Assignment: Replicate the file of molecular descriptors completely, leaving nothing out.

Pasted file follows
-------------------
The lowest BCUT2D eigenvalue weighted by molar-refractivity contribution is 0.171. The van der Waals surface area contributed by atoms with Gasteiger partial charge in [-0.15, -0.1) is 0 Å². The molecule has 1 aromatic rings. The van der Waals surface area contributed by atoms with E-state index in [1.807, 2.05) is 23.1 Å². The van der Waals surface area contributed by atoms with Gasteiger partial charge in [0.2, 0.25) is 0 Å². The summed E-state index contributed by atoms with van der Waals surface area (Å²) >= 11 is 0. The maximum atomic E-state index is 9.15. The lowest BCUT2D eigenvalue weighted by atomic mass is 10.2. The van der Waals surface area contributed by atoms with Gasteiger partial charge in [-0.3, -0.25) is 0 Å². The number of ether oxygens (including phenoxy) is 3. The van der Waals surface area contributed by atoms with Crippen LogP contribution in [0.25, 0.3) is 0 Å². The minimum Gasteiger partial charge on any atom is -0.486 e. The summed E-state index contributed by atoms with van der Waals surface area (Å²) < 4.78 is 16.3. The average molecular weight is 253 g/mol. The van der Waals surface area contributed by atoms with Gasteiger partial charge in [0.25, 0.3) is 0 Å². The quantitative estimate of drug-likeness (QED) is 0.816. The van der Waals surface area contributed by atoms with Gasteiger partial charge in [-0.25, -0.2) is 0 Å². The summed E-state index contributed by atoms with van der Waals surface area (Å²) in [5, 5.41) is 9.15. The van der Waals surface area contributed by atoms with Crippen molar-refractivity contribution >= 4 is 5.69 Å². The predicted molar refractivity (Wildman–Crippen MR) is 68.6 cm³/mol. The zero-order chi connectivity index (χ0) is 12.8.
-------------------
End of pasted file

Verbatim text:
The lowest BCUT2D eigenvalue weighted by molar-refractivity contribution is 0.171. The van der Waals surface area contributed by atoms with Gasteiger partial charge in [-0.15, -0.1) is 0 Å². The molecule has 1 aromatic rings. The van der Waals surface area contributed by atoms with E-state index in [1.807, 2.05) is 23.1 Å². The van der Waals surface area contributed by atoms with Gasteiger partial charge in [0.2, 0.25) is 0 Å². The summed E-state index contributed by atoms with van der Waals surface area (Å²) >= 11 is 0. The maximum atomic E-state index is 9.15. The lowest BCUT2D eigenvalue weighted by atomic mass is 10.2. The van der Waals surface area contributed by atoms with Gasteiger partial charge in [-0.3, -0.25) is 0 Å². The number of ether oxygens (including phenoxy) is 3. The van der Waals surface area contributed by atoms with Crippen LogP contribution in [0.25, 0.3) is 0 Å². The minimum Gasteiger partial charge on any atom is -0.486 e. The summed E-state index contributed by atoms with van der Waals surface area (Å²) < 4.78 is 16.3. The average molecular weight is 253 g/mol. The van der Waals surface area contributed by atoms with Gasteiger partial charge in [0.25, 0.3) is 0 Å². The quantitative estimate of drug-likeness (QED) is 0.816. The van der Waals surface area contributed by atoms with Gasteiger partial charge in [-0.25, -0.2) is 0 Å². The summed E-state index contributed by atoms with van der Waals surface area (Å²) in [5, 5.41) is 9.15. The van der Waals surface area contributed by atoms with Crippen molar-refractivity contribution >= 4 is 5.69 Å². The predicted molar refractivity (Wildman–Crippen MR) is 68.6 cm³/mol. The zero-order chi connectivity index (χ0) is 12.8.